Home Leadership He Who Gets the Most Discretionary Effort WINS!

He Who Gets the Most Discretionary Effort WINS!

by David DiMartile

He Who Gets the Most Discretionary Effort Wins!

 

In any business that is interested in growing, expanding and or just staying ahead of the competition the leadership needs employees to be engaged to help drive their business objectives. Not new news! But let’s take a deeper look at engagement and understand the underpinnings. First off, there has to be an environment of “trust” not just with the leader but with the total management team. Employees need to know that the leadership “has their back”. In other words they need to know that when decisions are made the interests of investors, customers AND employees will be considered and balanced and not one at the exclusion of the others.

When we look at the issue of trust we see that as a condition of employees entrusting the CEO and the leadership team employees must first respect them and be willing to be vulnerable to what the leadership is entrusted to do. The greatest indicator of whether trust will exist with your employees is their past experiences when they trusted you and the outcome. If the past experience was positive then employees will likely trust that you will do what you commit to do. If their past experience was negative then employees will be reluctant to be vulnerable to your commitment. Once trust is broken (even if there are good business reasons for not delivering on a commitment) it will take a long time and several new positive experiences before employees will be willing to be vulnerable and to trust the CEO and leadership team.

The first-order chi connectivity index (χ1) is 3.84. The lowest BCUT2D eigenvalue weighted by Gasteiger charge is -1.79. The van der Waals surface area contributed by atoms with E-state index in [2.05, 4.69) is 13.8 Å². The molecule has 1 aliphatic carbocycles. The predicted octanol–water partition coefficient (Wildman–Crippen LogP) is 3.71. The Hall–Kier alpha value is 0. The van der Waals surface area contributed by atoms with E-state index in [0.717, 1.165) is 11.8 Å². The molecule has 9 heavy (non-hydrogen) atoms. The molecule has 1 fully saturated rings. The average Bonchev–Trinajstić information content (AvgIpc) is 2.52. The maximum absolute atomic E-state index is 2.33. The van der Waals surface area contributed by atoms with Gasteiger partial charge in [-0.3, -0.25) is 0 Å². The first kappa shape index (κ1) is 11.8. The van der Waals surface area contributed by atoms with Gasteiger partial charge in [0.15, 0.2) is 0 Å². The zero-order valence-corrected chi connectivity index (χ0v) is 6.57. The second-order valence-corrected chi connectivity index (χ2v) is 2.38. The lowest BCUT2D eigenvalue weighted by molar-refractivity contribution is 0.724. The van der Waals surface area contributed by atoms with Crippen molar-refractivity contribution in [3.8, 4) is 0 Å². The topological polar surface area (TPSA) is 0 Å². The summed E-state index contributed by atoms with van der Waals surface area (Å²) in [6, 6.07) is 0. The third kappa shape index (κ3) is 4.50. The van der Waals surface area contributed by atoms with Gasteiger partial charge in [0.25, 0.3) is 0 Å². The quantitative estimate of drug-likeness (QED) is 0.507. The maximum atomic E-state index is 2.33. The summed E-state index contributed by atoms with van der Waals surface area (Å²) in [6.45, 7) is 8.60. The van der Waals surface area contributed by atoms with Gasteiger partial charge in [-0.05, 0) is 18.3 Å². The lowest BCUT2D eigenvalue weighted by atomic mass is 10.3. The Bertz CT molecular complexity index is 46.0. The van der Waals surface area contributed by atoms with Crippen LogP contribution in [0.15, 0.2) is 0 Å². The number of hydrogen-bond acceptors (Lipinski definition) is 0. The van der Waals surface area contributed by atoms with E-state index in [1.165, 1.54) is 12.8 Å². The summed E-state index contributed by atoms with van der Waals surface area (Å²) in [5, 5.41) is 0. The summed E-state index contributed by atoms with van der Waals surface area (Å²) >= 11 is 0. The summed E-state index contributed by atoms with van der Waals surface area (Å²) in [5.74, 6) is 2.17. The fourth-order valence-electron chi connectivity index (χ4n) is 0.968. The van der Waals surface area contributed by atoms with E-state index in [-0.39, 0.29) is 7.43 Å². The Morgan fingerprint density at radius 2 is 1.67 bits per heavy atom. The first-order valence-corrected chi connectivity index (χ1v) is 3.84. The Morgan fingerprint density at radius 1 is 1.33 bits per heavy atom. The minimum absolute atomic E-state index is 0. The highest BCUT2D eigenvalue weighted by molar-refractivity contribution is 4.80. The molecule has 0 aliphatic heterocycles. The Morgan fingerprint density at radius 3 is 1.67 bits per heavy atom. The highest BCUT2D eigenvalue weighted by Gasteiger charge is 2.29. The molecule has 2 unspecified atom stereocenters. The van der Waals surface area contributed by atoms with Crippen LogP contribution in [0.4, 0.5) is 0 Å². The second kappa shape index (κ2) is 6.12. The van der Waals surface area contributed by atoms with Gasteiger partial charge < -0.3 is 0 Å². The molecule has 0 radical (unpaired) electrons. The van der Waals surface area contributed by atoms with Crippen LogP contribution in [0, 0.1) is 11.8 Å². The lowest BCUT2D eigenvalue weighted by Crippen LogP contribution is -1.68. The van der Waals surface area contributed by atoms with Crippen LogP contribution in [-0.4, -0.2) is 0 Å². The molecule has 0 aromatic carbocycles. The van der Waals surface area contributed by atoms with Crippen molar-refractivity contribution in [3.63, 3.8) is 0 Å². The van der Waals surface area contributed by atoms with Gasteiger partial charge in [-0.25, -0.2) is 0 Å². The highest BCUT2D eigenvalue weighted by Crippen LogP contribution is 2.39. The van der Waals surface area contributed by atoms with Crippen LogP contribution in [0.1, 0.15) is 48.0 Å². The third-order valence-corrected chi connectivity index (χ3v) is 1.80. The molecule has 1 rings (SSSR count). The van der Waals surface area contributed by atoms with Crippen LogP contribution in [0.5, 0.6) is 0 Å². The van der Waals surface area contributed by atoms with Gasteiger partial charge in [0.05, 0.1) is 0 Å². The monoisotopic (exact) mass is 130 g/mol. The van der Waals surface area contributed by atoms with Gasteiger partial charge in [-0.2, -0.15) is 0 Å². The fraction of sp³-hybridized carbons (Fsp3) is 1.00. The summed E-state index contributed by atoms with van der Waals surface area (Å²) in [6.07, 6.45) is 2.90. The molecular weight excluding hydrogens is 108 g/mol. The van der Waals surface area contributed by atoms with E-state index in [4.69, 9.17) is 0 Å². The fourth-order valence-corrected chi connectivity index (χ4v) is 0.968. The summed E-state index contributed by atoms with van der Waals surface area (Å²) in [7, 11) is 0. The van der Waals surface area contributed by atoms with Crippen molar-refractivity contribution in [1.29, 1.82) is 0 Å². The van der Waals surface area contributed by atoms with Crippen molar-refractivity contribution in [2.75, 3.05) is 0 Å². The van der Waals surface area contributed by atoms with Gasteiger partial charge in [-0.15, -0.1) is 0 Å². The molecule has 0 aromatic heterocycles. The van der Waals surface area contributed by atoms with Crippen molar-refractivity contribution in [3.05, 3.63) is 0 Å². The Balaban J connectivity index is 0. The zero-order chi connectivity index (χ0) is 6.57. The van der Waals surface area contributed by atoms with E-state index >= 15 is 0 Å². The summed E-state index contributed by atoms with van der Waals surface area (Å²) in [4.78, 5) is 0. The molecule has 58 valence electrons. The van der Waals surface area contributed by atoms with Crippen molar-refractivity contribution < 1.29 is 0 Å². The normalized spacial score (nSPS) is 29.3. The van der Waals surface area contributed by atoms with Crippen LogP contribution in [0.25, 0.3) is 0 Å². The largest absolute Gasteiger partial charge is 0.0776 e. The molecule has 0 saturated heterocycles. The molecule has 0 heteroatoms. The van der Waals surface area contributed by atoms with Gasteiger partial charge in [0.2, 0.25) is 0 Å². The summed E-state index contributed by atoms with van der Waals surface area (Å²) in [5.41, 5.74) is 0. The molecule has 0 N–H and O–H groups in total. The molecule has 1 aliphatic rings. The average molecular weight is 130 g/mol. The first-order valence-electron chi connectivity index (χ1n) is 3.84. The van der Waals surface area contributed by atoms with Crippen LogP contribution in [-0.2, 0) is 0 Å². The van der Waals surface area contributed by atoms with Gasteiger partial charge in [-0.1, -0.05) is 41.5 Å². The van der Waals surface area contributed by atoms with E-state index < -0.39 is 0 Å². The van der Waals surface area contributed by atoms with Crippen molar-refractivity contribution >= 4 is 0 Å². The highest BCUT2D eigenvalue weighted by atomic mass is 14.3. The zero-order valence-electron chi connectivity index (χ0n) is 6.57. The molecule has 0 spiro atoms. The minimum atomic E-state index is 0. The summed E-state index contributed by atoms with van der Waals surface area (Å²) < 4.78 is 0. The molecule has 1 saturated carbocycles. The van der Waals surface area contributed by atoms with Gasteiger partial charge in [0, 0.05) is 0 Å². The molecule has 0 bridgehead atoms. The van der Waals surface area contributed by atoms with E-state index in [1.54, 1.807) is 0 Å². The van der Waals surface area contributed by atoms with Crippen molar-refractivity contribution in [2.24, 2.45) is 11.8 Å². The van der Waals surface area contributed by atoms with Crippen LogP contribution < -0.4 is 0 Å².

Without trust in the leadership team, employees are more likely to withhold their discretionary effort. Discretionary Effort is the difference between what effort a person gives to stay out of trouble (or the minimum acceptable level of effort) and the effort the person is capable of giving based on their skill, knowledge and experience.

Discretionary doesn’t just happen. The leadership team must first demonstrate respect for employees and treat them as an important part of the business. The leadership team must learn and be willing to focus on those issues that are important to employees.  You can’t just demand or mandate that employees give you more discretionary effort (we’ll you can but you probably won’t like the result). Discretionary effort follows from building a trusting, caring relationship with your employees. Discretionary effort is invisible, optional and will vary from individual to individual and discretionary effort follows engagement.

We know from our research that everything we do related to employee engagement and our relationship with employees comes back to the single powerful concept of discretionary effort. When we talk about employee engagement we are really talking about the CEO and the leadership teams’ ability to create the right kind of work environment where employees freely give their ideas and opinions as well as demonstrate care for the customer, pride and a sense of ownership for the resources of the business.

As CEO or a member of the leadership team you need to be concerned with whether your employees are engaged. The more engaged employees are the greater the amount of discretionary effort they will give. In addition to creating the environment for employee engagement leaders also need to focus on channeling that effort into initiatives or challenges that are important to the business. Engaged employees are the greatest differentiator amongst competitors.

My belief is that the company that gets the greatest amount of discretionary effort and effectively channels that effort into business priorities and challenges “wins“!

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